Linking the statistical pattern of space use to general models of movement behaviour has always been a cornerstone of animal ecology. However, over the last 10-20 years or so we have seen a rapidly growing interest in studying these processes more explicitly from a biophysical perspective. Biologists and physicists have come together on a common arena – movement ecology – seeking to resolve some key theoretical challenges. There is now a consensus that space use is more complex (in the physical sense of the word) than the traditional text book models have accounted for. In particular, individuals are generally utilizing their environment in a spatio-temporal multi-scaled manner, and species within a broad range of taxa also show capacity for spatially explicit memory utilization (e.g., a memory map). However, despite the emergence of very sophisticated models, movement ecology still has a long way to go to fully embrace these concepts and embed them into a coherent theoretical framewor
Showing posts from September, 2016
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In my book and in several blog posts I have described in detail how a spatial scatter of GPS fixes can be analyzed to estimate the animal’s characteristic scale of space use (CSSU). The method is based on zooming the resolution of a virtual grid until the intercept log(c) ≈ 0 and the slope z ≈ 0.5 in the log-transformed home range ghost formula log[I(N)] = log(c) + z*log(N). Incidence, I, regards “box counting” of grid cells that embed at least one fix at the given resolution of the grid. In this post I present for the first time an alternative method to estimate CSSU. Space use that is influenced by multi-scaled, spatial memory utilization tends to generate a GPS fix pattern from path sampling that is self-similar; i.e., the scatter is compliant with a statistical fractal with dimension D ≈ 1. Since D<<2, the dispersion is statistically non-stationary under change of sample size for its estimation (N). This property explains the home range ghost formula with the “paradoxical”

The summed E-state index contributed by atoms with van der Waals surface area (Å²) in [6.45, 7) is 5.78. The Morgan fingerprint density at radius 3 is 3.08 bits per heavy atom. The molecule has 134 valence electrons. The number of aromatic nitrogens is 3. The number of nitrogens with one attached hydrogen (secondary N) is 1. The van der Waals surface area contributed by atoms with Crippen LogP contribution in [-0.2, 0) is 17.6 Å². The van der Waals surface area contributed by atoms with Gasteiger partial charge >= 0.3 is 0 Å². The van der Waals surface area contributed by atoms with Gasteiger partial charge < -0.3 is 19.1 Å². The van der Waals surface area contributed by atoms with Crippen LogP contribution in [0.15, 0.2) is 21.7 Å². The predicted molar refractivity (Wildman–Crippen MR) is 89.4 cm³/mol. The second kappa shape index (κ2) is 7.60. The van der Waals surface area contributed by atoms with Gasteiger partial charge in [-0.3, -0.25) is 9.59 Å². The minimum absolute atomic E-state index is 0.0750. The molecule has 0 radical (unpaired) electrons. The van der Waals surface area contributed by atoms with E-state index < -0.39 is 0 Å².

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When calculating individual space use by the kernel density estimation (KDE), the smoothing parameter h must be specified. The choice of method to calculate h has a dramatic effect on the resulting estimate. Here I argue that looking for the optimal algorithm for h is probably a blind alley for other reasons than generally acknowledged. Two methods that are used extensively for KDE home-range analysis; the least square cross validation method (LSCV) and the method to determining the optimal h for a standard multivariate normal distribution (Href). In short, both methods have been found to have serious drawbacks. In particular, LSCV is generally under-smoothing the home range representation, leading to a utilization distribution (UD) that tends to be fragmented with many local “peaks”. On the other hand, Href tends to over-smooth the UD. Thus, relative to LSCV the resulting UD suppresses the local peaks in density of fixes and tends to show a larger home range for a given isopleth.